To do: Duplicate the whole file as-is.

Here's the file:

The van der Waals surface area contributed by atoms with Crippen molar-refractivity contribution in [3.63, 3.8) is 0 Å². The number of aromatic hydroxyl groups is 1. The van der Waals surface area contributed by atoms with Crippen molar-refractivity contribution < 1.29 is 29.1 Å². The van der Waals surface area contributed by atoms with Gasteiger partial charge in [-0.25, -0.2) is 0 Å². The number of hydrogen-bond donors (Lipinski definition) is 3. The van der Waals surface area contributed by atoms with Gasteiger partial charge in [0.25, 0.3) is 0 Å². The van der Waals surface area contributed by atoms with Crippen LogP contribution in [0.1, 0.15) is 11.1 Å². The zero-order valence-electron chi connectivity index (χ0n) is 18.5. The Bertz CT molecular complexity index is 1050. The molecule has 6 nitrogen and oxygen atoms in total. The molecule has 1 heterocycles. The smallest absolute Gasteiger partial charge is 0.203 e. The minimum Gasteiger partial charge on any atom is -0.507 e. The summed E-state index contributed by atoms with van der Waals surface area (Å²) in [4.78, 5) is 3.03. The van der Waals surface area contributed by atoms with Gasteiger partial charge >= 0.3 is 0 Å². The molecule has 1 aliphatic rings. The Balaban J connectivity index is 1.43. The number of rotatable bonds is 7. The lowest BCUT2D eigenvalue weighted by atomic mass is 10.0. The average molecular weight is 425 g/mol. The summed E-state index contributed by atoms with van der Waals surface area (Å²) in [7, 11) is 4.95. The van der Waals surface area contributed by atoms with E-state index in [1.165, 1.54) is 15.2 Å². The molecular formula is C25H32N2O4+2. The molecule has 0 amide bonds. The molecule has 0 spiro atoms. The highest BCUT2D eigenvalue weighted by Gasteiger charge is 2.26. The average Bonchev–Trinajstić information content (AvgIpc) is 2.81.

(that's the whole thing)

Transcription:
The van der Waals surface area contributed by atoms with Crippen molar-refractivity contribution in [3.63, 3.8) is 0 Å². The number of aromatic hydroxyl groups is 1. The van der Waals surface area contributed by atoms with Crippen molar-refractivity contribution < 1.29 is 29.1 Å². The van der Waals surface area contributed by atoms with Gasteiger partial charge in [-0.25, -0.2) is 0 Å². The number of hydrogen-bond donors (Lipinski definition) is 3. The van der Waals surface area contributed by atoms with Gasteiger partial charge in [0.25, 0.3) is 0 Å². The van der Waals surface area contributed by atoms with Crippen LogP contribution in [0.1, 0.15) is 11.1 Å². The zero-order valence-electron chi connectivity index (χ0n) is 18.5. The Bertz CT molecular complexity index is 1050. The molecule has 6 nitrogen and oxygen atoms in total. The molecule has 1 heterocycles. The smallest absolute Gasteiger partial charge is 0.203 e. The minimum Gasteiger partial charge on any atom is -0.507 e. The summed E-state index contributed by atoms with van der Waals surface area (Å²) in [4.78, 5) is 3.03. The van der Waals surface area contributed by atoms with Gasteiger partial charge >= 0.3 is 0 Å². The molecule has 1 aliphatic rings. The Balaban J connectivity index is 1.43. The number of rotatable bonds is 7. The lowest BCUT2D eigenvalue weighted by atomic mass is 10.0. The average molecular weight is 425 g/mol. The summed E-state index contributed by atoms with van der Waals surface area (Å²) in [7, 11) is 4.95. The van der Waals surface area contributed by atoms with E-state index in [1.165, 1.54) is 15.2 Å². The molecular formula is C25H32N2O4+2. The molecule has 0 amide bonds. The molecule has 0 spiro atoms. The highest BCUT2D eigenvalue weighted by Gasteiger charge is 2.26. The average Bonchev–Trinajstić information content (AvgIpc) is 2.81.